attractive offers for the cheap commercialization of his system and the
slide rule, Barth, unlike many, remained faithful to Taylor's basic
principles. His contributions after 1915 might be grouped together as a
general refinement of the program already laid out. According to Miss
Manning, "It was the thorny path of the pioneer that Barth had to follow.
. . . Barth gave himself without stint in long, tedious hours of
experimental work, sacrificing . . . refining, revising and reducing the
work wherever possible to mathematical formulae." {46}
Barth was particularly interested in the standardization of machine
tools. In 1916 he pleaded brilliantly before the American Society of
Mechanical Engineers to induce members "to adopt certain standards for
machine tools" which he considered essential to the installation of the
Taylor system. {47} Two years earlier he had argued forcefully before the
Commission on Industrial Relations for a "common standard of speeds and
feeds so that, for instance, the drilling of a one-inch hole in a certain
grade of material might be done with the same speed and feed in
accordance with a standard practice, and hence, in exactly the same time
the world over." {48} One can only imagine the effect on production, had
Barth's policy been put into effect, as one day it may be.
Barth was a pioneer, too, in the field of wage incentives to stimulate
worker output and abolish "soldiering" on the job. His method, the Barth
premium system, called for close cooperation with the worker and
automatically took care "of different rates of hourly pay based on the
capacity of different men to produce varying amounts of work." {49} He
was perhaps the greatest authority in his day on the subject of the
transmission of power by leather belting. {50} He was a strong advocate
of the central planning room "that deals with each manufacturing
department as does a local planning room in each of the several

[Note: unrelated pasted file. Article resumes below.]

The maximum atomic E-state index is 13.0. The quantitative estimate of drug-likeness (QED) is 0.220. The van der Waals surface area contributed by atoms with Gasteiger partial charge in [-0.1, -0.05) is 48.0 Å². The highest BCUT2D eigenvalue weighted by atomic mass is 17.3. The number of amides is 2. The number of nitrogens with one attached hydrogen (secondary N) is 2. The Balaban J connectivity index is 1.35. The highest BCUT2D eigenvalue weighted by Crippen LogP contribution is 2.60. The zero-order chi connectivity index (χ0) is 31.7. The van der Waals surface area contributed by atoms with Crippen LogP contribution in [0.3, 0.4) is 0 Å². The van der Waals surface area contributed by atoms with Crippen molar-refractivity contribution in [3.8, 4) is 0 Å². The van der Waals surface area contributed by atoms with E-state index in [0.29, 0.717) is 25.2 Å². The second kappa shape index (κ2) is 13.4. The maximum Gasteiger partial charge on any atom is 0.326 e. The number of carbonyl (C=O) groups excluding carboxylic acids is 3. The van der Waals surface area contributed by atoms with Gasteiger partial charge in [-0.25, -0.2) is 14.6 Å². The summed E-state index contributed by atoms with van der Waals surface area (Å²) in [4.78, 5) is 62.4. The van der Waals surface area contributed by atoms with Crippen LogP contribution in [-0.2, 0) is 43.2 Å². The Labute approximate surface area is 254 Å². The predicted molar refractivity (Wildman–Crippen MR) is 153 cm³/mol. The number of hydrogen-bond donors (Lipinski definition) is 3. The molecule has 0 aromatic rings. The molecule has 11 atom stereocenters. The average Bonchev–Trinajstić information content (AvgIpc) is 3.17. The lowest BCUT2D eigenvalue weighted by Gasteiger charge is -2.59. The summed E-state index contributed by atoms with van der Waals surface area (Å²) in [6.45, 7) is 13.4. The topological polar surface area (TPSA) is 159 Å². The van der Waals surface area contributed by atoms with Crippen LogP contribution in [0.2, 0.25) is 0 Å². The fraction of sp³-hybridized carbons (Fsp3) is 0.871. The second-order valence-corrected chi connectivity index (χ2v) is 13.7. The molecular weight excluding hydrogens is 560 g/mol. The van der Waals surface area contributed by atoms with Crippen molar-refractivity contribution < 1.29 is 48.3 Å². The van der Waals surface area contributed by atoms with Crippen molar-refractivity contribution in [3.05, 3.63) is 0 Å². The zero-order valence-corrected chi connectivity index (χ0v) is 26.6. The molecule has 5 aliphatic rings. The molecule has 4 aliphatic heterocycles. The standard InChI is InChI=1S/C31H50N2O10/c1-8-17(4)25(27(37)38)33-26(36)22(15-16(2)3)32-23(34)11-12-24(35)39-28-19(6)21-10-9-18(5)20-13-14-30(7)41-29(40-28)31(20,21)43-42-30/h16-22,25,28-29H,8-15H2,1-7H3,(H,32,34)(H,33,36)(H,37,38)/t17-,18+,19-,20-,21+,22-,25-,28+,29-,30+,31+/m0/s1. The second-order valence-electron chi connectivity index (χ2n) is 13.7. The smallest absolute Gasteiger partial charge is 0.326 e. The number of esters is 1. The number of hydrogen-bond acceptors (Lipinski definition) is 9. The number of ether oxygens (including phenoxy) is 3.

manufacturing departments deal with its individual machines and other
work places." {51} Of inventive mind, Barth had a number of American
patents to his credit, individually or in cooperation with others. {52}
Eager to apply the mathematical method to social and economic questions,
he contributed interesting and original studies on the subjects of labor
turnover and the income tax. {53} Fortunately he has left written records
of most phases of his work.. {54}
Frequent references are found in Barth's writings to a desire to teach
others, whether fellow workers or younger students; and mention has been
made of his experiences as a teacher at Horten's Technical School, the
International Correspondence Schools, and the Ethical Culture School. In
1911 Barth went to Harvard as a special lecturer on scientific
management, and continued his association with this school until 1923. He
lectured in a similar capacity at the University of Chicago during the
years 1914-16. The fact that his associations with the great universities
of this country were restricted to a relatively few lectures did not
indicate a lack of effort on the part of the schools to enlist his
full-time services. During his connection with Taylor at Bethlehem,
Pennsylvania State College offered Barth a professorship in machine
design, as did Lehigh University. Earlier he had been offered a chair at
Cornell. The handsomest offer, however, came during his work with Taylor.
When Harvard was planning its graduate school of business and finance,
Professor Edwin Gay was empowered to find a man qualified by experience
and scientific training to take charge of the school. Gay turned first to
Taylor who, in refusing the post, pointed to Barth as the only other
person qualified for the position, but added, "You can't have him, he
does far more useful work in the industrial world than he could do at
Harvard." Gay twice offered the position to Barth, although he was past
the usual age limit of forty-five and had no academic degree. Recognizing
his lack of educational background, Barth declined the invitation but
agreed to lecture on scientific management. {55} In 1923 Barth retired
from active work. Much of his time thereafter until his death in 1939 was
devoted to his two hobbies --- music and pure mathematics. Fond of music
but no performer, he was, as might be expected of one with his
experience, vitally interested in the intricacies of rhythm. His major
efforts, however, were made in the mathematical field. Continuing a
project begun thirty years before his death, he worked out an independent
interpretation of the fundamentals of differential and integral calculus.
Though it was his ambition to see his simplified study published as an
improvement over the conventional Newtonian approach, in this he was
A widespread recognition of his contribution to the American economic
revolution, however, was given long before his death. Of the many
tributes paid Barth by contemporaries, none better sums up his work than
a statement made by the Taylor Society upon conferring an honorary
membership, "Because of his application of pure science to the uses of